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AP: 430c926d-c119-4d8b-88aa-e164b54f17ad
Phoenix Suns forward Luis Scola, left of Argentina, grabs control of a rebound against Houston Rockets center Omer Asik, of Turkey, during the first half of an NBA basketball game Saturday, March 9, 2013, in Phoenix. (AP Photo/Paul Connors)
Luis Scola's life was turned upside down this past summer.

The Houston Rockets used their amnesty provision and waived the 32-year-old power forward, ending what had been a five-year relationship between team and player.

"I moved on," Scola said a day before his return to Houston.

"I never said it bothered me. That's not the way I like to speak about Houston. They just did something that they thought it was good for them. I understand it. I know how the business is. I just feel a little sad. I thought it was -- let's say it this way, it wasn't the end that I was expecting to be. I thought it was a great five years. It just didn't finish the way I thought it was going to finish. That's it. I move on. I'm a basketball player. I'm in a great place now. I'm happy to be here. It's just emotional to come back there."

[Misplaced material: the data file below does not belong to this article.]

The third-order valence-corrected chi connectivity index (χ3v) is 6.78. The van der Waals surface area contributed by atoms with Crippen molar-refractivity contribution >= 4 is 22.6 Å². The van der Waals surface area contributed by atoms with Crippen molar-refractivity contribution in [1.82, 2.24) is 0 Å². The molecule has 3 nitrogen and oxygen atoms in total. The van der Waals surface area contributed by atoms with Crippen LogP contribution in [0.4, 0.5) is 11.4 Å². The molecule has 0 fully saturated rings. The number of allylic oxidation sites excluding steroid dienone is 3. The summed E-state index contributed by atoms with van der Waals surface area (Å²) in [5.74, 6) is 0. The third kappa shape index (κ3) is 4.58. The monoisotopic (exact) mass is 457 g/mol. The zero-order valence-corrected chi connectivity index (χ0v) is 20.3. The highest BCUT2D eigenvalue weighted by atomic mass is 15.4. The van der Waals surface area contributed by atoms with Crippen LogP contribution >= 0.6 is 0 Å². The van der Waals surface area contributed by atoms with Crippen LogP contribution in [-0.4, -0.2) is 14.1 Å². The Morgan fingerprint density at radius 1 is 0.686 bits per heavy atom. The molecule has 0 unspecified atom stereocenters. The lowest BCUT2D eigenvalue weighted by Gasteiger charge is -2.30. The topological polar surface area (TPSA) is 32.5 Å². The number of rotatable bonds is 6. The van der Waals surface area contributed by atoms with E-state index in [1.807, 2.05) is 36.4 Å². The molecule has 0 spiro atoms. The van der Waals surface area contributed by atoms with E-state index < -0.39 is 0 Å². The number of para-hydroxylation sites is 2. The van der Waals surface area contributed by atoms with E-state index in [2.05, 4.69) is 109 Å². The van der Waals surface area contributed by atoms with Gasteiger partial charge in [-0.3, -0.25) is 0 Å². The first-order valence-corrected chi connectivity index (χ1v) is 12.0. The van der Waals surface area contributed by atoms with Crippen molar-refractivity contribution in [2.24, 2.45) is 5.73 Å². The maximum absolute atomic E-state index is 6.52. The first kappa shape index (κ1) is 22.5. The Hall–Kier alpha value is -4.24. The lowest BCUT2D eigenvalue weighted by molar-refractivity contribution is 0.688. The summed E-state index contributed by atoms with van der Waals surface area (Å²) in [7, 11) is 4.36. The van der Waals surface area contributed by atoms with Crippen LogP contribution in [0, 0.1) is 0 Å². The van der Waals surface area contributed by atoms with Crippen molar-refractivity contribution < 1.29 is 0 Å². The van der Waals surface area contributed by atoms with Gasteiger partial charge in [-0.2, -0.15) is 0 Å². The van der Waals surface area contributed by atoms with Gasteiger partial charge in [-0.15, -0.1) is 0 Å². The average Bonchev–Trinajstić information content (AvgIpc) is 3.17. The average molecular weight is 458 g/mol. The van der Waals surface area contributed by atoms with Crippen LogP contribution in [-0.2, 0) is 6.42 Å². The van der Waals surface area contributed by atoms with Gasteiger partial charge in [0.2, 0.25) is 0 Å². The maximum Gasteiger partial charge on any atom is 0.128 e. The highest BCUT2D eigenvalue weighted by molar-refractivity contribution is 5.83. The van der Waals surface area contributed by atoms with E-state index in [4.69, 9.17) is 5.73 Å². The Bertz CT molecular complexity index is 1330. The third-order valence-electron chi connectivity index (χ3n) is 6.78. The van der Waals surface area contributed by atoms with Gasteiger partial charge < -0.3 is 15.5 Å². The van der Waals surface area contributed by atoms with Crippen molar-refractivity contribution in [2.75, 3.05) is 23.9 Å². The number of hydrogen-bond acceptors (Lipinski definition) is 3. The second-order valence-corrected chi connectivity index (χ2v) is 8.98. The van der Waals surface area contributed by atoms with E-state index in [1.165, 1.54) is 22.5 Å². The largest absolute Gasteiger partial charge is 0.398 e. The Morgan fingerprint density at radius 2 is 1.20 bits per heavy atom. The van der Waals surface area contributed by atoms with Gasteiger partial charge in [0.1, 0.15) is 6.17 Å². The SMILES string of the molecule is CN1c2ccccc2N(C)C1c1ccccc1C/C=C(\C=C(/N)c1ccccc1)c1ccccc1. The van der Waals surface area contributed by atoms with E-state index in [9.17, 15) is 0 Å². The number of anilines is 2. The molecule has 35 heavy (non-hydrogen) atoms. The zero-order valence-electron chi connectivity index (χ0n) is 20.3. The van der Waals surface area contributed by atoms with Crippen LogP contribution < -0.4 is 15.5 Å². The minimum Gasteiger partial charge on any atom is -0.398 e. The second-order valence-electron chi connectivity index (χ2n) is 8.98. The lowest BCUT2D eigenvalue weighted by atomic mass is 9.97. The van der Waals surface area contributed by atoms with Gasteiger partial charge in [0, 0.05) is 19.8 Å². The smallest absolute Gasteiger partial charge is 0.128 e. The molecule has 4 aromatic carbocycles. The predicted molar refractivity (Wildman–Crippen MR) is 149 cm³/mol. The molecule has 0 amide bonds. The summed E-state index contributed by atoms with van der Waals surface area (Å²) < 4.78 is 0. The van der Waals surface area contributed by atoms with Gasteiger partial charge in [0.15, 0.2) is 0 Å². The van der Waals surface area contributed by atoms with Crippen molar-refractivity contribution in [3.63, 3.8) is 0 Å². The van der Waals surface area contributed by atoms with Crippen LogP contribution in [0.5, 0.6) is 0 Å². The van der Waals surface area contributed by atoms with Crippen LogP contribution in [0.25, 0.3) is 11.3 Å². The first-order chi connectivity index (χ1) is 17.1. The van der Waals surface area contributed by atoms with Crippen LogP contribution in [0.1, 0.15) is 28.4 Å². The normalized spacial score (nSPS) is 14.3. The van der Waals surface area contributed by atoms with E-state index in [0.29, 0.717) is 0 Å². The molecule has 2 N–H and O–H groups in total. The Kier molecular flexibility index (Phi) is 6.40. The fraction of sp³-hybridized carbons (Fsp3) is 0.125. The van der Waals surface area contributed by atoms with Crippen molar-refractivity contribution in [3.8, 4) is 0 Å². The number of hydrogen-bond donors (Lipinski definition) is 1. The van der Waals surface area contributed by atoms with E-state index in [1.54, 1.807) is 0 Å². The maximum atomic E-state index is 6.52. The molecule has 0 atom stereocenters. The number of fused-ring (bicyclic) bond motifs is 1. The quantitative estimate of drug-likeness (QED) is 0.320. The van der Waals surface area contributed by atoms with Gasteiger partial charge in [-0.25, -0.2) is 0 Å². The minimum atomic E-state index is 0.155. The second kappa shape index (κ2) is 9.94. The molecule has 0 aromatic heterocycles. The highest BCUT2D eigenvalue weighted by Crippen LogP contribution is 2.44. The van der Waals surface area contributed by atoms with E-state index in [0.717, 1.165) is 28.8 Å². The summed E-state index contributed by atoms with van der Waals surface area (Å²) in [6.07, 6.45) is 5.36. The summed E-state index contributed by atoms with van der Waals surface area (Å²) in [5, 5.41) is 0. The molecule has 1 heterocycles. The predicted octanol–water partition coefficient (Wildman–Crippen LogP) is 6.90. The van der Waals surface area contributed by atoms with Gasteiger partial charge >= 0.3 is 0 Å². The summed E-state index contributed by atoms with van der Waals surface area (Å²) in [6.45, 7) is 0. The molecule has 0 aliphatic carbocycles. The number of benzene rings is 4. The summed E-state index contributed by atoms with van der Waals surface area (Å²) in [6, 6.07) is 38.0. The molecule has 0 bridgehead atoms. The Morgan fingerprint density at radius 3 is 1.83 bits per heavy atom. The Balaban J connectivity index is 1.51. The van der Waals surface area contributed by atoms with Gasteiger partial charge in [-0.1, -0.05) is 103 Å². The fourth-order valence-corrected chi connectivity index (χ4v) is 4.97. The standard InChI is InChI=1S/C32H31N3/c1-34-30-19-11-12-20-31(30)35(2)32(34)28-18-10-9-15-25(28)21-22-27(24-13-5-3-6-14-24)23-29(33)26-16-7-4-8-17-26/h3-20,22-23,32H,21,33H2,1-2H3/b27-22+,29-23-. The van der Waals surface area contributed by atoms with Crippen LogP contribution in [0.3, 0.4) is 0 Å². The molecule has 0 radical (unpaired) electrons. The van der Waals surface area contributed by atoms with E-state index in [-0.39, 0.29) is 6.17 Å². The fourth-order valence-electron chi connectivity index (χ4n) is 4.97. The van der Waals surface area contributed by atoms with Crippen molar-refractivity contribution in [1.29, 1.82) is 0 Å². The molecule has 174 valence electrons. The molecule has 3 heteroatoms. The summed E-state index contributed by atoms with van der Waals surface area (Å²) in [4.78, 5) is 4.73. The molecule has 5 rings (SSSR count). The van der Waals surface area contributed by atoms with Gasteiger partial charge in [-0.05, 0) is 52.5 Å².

Scola and the Suns visit Houston Wednesday to start a three-game road trip.

It'll be the second time in five days the Suns and Rockets share the same floor. They met Saturday, with the Suns winning 107-105 at US Airways Center.

Though about the only thing familiar looking to Scola were the uniform colors, and even those had been tweaked since he joined the Suns.

"There's only one player left, Chandler (Parsons), so it wasn't really emotional playing against my former teammates because there weren't any," Scola said smiling.

"I saw the guys that were around us, which I had great relationship with and that was emotional a little bit. But I think going back there is going to be the real problem -- not a problem. Everybody goes through that. It'll be an emotional game. I just want to be focused there to have a good game."

Scola admitted it has been difficult to not think about what it's going to be like, being a visitor in his former home.

"The whole process -- coming to arena in a bus, staying in Houston in a hotel," he said. "The whole process is a little weird, seeing the guys in the valet parking, the security guards, just people that I interacted with for five years. All of them were great with me."

Craig Grialou, Reporter

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